16. Climate Action Management

Closeddate_range9 Nov, 2021, 10:00am - 10 Jan, 2022, 11:59pm

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16. Executive Summary

Increased public transport provision, coupled with enhanced cycling and walking facilities in the urban areas, will enable a transition to more sustainable travel modes for many people, in addition to providing the means to cater for much of the forecast increase in travel demand. However, without complementary demand management measures the full benefits of the Strategy will not be achieved.

In addition, there is now a legislative requirement that public bodies must take account of the Climate Action Plan and Low Carbon Development (Amendment) Act 2021 in the performance of their functions. Specifically in relation to greenhouse gas emissions, the Act requires a total reduction of 51% in such emissions over the period to 2030, relative to a baseline of 2018.  While that overall target has not yet been disaggregated into sectoral targets, it is understood that the transport sector will be required to achieve this 51% reduction in full.

Fundamental changes are required in the area of transport over the next decade. Central to those changes will be the need to increase the proportion of travel by sustainable modes and reduce the level of usage of petrol/diesel powered vehicles. However, additional demand management measures will need to be put in place to complement the additional transport provision set out in the Strategy in order to achieve the overall 51% reduction goal. While many of the changes in the transport sphere are beyond the scope of a regional transport strategy, the Draft Transport Strategy includes measures in support of this high-level target.

Additional demand management measures to achieve the GDA transport emissions target for 2030 need to be implemented. The NTA will undertake a detailed assessment to establish the optimal framework of demand management measures, which is likely to include parking restraint, zonal charging, additional tolling / road pricing and/or further vehicle electrification.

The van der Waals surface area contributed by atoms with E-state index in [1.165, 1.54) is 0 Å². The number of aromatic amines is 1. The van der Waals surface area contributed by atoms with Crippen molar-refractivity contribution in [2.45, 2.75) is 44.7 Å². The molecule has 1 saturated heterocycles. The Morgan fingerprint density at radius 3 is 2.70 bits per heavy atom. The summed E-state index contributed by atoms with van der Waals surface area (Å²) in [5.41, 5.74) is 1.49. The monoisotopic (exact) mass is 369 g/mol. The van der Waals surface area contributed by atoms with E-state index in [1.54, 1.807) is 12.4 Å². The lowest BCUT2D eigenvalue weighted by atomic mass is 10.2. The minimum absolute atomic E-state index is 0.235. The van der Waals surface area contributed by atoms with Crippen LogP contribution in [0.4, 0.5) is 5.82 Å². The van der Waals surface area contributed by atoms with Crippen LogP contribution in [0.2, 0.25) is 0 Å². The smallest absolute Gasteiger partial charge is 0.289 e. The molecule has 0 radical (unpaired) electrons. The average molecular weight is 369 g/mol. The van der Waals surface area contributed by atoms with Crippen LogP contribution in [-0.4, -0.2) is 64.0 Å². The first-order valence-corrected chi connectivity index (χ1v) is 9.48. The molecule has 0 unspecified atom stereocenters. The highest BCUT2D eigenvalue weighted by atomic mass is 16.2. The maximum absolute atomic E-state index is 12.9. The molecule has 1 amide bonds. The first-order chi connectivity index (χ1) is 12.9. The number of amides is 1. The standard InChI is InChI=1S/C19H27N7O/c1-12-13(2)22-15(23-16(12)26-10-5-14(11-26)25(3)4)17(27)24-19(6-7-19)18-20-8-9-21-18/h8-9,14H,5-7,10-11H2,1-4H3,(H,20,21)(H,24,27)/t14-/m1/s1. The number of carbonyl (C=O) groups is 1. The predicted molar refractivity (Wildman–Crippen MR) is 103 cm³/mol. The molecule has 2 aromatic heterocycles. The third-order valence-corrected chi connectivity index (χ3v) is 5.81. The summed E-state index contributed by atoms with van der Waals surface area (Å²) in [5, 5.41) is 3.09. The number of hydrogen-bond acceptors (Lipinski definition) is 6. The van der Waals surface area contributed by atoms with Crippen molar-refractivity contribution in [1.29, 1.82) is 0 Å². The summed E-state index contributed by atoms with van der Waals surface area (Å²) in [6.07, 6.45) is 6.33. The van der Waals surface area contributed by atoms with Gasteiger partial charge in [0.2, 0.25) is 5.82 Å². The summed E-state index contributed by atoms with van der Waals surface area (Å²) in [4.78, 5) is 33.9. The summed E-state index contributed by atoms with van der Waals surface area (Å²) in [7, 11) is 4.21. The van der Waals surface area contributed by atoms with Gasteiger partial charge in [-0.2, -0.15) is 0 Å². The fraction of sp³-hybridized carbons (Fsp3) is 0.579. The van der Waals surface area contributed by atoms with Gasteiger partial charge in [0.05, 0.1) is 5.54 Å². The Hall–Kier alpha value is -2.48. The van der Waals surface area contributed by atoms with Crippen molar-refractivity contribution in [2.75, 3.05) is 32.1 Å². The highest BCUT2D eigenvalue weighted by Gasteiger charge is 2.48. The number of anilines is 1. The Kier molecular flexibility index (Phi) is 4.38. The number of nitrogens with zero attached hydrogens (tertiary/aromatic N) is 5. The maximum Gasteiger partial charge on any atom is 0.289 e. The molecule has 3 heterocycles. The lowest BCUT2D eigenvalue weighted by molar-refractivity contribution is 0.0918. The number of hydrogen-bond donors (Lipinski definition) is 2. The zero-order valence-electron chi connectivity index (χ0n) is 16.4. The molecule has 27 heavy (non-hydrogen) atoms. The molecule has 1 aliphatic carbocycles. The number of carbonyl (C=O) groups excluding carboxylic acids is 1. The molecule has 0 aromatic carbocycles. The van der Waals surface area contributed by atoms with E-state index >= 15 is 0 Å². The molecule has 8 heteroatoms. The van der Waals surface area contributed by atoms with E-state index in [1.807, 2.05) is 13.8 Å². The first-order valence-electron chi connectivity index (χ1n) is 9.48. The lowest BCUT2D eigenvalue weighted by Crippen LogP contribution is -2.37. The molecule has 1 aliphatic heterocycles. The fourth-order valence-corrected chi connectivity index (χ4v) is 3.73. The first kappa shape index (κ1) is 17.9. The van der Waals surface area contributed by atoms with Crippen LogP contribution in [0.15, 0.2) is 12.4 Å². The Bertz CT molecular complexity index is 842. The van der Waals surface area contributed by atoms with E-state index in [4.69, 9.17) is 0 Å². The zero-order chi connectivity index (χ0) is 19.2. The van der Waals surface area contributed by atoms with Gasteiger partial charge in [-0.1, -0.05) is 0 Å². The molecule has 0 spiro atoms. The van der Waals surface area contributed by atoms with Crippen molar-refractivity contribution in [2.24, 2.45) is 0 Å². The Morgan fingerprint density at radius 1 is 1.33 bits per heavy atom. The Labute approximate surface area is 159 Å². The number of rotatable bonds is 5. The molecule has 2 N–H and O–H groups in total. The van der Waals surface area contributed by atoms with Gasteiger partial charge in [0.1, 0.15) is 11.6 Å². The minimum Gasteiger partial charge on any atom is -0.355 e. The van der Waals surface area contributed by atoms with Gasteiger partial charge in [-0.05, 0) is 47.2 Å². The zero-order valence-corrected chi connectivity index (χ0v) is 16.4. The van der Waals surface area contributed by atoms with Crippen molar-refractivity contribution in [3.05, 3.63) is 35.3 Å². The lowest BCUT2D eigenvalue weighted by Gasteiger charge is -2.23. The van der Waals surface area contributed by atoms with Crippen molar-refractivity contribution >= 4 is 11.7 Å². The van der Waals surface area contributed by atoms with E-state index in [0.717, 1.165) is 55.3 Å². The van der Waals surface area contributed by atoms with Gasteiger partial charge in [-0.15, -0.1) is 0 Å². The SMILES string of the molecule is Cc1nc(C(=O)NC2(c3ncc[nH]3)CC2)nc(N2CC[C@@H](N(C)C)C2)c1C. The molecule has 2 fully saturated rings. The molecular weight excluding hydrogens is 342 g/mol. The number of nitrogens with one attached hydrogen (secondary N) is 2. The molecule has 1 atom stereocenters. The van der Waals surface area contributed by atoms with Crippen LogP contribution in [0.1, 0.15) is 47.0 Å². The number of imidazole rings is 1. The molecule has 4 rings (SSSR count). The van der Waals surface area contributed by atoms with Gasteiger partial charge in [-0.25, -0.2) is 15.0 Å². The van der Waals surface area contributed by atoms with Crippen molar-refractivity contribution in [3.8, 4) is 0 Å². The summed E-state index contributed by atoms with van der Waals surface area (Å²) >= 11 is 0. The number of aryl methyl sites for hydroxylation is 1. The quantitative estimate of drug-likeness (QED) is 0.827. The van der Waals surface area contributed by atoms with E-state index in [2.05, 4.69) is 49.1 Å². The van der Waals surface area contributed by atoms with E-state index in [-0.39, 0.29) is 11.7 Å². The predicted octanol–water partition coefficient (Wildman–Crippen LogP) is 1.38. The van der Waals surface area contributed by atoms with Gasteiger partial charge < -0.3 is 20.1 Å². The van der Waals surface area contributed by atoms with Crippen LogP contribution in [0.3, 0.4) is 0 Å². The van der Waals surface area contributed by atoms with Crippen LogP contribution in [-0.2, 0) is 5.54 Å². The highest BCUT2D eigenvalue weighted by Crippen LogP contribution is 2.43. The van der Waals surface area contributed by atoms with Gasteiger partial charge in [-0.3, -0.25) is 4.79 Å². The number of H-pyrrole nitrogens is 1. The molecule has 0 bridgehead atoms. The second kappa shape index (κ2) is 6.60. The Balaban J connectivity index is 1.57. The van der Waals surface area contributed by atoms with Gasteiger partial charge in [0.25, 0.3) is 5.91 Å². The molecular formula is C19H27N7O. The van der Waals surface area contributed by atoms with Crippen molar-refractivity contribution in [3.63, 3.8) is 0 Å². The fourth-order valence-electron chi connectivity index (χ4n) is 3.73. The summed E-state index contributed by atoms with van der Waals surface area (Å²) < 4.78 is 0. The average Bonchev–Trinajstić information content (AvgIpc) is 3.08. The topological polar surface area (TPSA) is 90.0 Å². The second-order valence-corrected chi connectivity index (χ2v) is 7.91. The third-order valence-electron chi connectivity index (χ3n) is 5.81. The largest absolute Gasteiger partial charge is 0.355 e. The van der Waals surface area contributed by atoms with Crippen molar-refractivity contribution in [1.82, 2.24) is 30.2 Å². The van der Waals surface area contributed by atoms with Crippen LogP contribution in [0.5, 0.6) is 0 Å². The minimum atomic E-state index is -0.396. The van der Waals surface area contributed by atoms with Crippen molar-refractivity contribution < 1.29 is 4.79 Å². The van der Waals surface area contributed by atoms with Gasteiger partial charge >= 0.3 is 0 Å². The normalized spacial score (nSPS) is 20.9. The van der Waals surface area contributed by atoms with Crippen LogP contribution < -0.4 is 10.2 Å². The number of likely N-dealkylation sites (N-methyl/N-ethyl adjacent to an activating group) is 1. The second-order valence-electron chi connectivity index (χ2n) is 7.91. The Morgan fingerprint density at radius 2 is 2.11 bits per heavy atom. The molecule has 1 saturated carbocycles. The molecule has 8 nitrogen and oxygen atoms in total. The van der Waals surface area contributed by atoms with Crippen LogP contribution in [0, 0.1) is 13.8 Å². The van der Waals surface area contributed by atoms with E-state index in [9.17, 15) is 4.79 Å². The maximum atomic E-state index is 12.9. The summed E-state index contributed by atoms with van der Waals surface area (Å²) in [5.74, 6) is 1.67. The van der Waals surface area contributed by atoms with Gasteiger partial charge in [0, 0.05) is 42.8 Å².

Implementation of the full measures set out in this strategy aim to reduce greenhouse gas emissions in the GDA to below 1 MtCO2eq by 2042.

16. Climate Action Management

“Effective Transport Demand Management measures will be needed to respond to the increasing mobility needs of the growing population and economies of the five cities, while continuing to manage congestion, reduce greenhouse gas emissions, improve air quality and improve the urban environment.

Taking decisive and rapid action to address these issues will be a major challenge, but the benefits for our cities’ residents and visitors are huge – cleaner air, a sustainable use of the world’s scarce resources, more connected and healthier communities and liveable vibrant cities.”

Five Cities Demand Management Study, Recommendations Report, Government of Ireland, 2021

16.1 Introduction

The Strategy aims to provide an effective and sustainable transport system across the region and to accommodate future travel growth in a managed and balanced way. Increased public transport provision, coupled with enhanced cycling and walking facilities in the urban areas, will enable a transition to more sustainable travel modes for many people in addition to providing the means to cater for much of the increased travel demand. However, without complementary demand management measures the full benefits of the Strategy will not be achieved.

In addition, there is now a legislative requirement that public bodies must take account of the Climate Action Plan and Low Carbon Development (Amendment) Act 2021 in the performance of their functions. Specifically in relation to greenhouse gas emissions, the Act requires a total reduction of 51% in such emissions over the period to 2030, relative to a baseline of 2018.  While that overall target has not yet been disaggregated into sectoral targets, it is understood that the transport sector will be required to achieve this 51% reduction in full.

As identified in Section 4.2, this is a very significant and challenging target, which will require fundamental changes in the area of transport over the next decade.  Central to those changes will be the need to increase the proportion of travel by sustainable modes and reduce the level of usage of Internal Combustion Engine (ICE) powered vehicles.

Achieving such a rate of reduction in the GDA is even more challenging as the 2018 baseline figure reflects an already high mode share for sustainable modes compared to the rest of Ireland and the fact that trips in the GDA, in particularly Metropolitan Dublin, even when undertaken by car, are comparatively shorter and therefore emit less CO2.